The renegade chef behind New York’s revered Momofuku restaurants has arguably influenced Toronto’s food scene more than anyone else in recent years. This summer, the man himself plans to set up shop in our backyard—and Toronto chefs are conflicted.
The culmination of the Momofuku experiment so far is likely Ko, a small, 12-seat counter that opened in 2008 to as much acclaim, praise, and awards as any restaurant in recent memory. Reservations are only available online a week beforehand, and disappear within seconds. The narrow, plain space is a food theatre, with diners perched by the kitchen, and served directly by chefs. Ko takes the high-low democratic core of Chang’s whole philosophy to its zenith. There are no tablecloths, and you hang your own coat on a peg below your seat, but the tasting menu—a procession of a dozen or more small dishes, ranging from a bite of crisp, bubbly fried pig skin to an elaborate palate cleanser of shaved foie gras, pine nut brittle, and Riesling gelée—is as inventive and well executed as nearly any on the continent. It sounds fussy, and it can cost upwards of $200 per person, but it’s also the type of place where the young chef cooking has no qualms about drumming along to a Rush song with his serving spoon.
The Toronto Momofukus will bring all of these elements together in a three-storey glass box adjacent to the Shangri-La. Lucky Peach will be a fast-paced noodle bar at street level, “with new noodles, new broth, new everything,” says Chang, over the phone from New York. Upstairs, in the main space, will be Daisho, the largest of the three, where Chang and his Toronto chefs de cuisine, Sam Gelman and Mitchell Bates (both previously at Ko), will try out an expanded communal-meal concept.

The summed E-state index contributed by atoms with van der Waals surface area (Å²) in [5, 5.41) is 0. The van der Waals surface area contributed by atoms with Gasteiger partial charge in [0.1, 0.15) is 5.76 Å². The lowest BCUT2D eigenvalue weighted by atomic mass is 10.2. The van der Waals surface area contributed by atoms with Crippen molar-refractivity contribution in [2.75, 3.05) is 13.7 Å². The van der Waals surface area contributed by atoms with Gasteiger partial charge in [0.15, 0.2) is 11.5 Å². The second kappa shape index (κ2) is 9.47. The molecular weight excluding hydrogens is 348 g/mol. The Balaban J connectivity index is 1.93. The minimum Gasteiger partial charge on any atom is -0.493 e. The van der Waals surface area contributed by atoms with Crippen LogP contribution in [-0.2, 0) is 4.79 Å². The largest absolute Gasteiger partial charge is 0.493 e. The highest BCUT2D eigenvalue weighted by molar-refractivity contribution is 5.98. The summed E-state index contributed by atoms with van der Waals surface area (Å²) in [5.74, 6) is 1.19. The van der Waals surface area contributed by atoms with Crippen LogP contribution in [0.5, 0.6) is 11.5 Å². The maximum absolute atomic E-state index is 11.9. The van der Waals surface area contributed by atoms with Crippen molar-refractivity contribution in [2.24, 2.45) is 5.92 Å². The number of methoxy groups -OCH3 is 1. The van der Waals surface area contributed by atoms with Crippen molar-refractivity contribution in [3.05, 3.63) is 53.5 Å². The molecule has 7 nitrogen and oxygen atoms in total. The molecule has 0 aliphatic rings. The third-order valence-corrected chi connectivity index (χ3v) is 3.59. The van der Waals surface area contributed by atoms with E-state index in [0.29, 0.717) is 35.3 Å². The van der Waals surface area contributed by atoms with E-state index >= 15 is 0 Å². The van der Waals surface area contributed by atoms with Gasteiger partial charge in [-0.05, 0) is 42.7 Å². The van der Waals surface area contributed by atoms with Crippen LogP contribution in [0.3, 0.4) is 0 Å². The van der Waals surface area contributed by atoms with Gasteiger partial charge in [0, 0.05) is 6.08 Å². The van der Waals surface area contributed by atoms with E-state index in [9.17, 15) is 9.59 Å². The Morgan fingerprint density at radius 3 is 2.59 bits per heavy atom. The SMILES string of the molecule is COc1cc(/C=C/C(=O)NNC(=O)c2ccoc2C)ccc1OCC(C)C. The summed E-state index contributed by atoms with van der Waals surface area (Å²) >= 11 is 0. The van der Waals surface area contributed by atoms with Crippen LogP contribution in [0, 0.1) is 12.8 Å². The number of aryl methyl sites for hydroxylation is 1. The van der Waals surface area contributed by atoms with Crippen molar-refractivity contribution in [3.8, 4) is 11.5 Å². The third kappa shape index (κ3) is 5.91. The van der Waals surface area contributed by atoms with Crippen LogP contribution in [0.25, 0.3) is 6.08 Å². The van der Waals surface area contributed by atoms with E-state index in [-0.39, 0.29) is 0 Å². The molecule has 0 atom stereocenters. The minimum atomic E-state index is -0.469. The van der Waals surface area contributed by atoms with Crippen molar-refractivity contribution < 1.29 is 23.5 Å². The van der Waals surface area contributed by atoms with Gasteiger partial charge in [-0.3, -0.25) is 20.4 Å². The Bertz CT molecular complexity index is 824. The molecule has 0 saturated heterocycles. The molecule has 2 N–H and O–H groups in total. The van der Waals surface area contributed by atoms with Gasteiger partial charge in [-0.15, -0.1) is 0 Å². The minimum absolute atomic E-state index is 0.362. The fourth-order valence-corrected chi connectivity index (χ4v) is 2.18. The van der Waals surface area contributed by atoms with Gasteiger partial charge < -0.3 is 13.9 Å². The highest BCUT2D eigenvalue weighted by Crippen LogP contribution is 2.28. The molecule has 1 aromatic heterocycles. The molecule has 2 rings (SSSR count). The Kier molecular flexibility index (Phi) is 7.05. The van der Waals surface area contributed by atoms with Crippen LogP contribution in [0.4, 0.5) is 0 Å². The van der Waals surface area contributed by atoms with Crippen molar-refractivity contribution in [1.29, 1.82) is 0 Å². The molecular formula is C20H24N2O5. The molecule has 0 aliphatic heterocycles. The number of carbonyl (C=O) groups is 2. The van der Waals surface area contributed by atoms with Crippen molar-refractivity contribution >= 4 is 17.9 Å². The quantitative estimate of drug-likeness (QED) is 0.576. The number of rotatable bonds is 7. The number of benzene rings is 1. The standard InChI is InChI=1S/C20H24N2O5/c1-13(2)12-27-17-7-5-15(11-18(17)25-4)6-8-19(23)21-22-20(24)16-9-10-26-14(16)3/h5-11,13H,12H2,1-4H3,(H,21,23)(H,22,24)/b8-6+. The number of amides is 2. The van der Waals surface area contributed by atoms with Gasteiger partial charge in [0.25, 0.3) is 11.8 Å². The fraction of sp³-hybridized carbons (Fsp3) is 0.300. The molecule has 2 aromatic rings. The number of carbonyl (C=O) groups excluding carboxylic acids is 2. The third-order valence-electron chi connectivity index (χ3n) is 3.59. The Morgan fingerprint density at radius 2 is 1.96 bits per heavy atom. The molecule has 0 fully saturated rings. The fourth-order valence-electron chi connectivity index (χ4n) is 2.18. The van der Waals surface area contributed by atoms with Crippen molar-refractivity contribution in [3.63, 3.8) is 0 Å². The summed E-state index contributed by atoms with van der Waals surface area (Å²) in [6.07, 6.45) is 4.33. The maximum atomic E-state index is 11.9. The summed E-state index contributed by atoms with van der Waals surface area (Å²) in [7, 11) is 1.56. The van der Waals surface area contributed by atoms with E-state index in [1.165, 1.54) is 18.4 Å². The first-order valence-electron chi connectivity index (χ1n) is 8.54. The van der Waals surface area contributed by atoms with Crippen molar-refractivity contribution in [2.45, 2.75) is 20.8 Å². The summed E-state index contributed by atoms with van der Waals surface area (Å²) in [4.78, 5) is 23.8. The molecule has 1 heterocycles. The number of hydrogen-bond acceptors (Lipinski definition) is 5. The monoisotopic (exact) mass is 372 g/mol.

“What I gather from the Toronto dining scene is that it’s either really small, chic neighborhood spots or massive fancy restaurants and then the ethnic places, like great Chinese food,” says Chang, who envisions communal entrées as the perfect bridge between all of these.
Inside Daisho will be a smaller, 22-seat counter restaurant, manned by Bates, which will be similar in its approach to Ko (it may have a separate name, it may not). Chang’s particularly excited about working with wild game (something he can’t serve in the U.S.), and insists that, while, yes, there will be pork buns and fancy ramen, Toronto’s menu will be as original as possible. “Inevitably,” he says, “the failures are the places that try to do a cookie-cutter restaurant.”
Chang’s biggest challenge here, aside from the usual snafus of the restaurant business, is how Momofuku Toronto, largely run by imported talent from New York, will be received by the very restaurant community he’s influenced. “He’s still a trendsetter,” says Anthony Rose, a Chang fan, who recently left The Drake Hotel in order to open his own restaurant later this year. “People will have to up their game a little.” Many chefs, like Susur Lee, have expressed enthusiasm for Chang’s arrival, but there are others with reservations about a big-name chef dropping into the market, planting his flag, and sucking up both attention and business before he flies back to New York.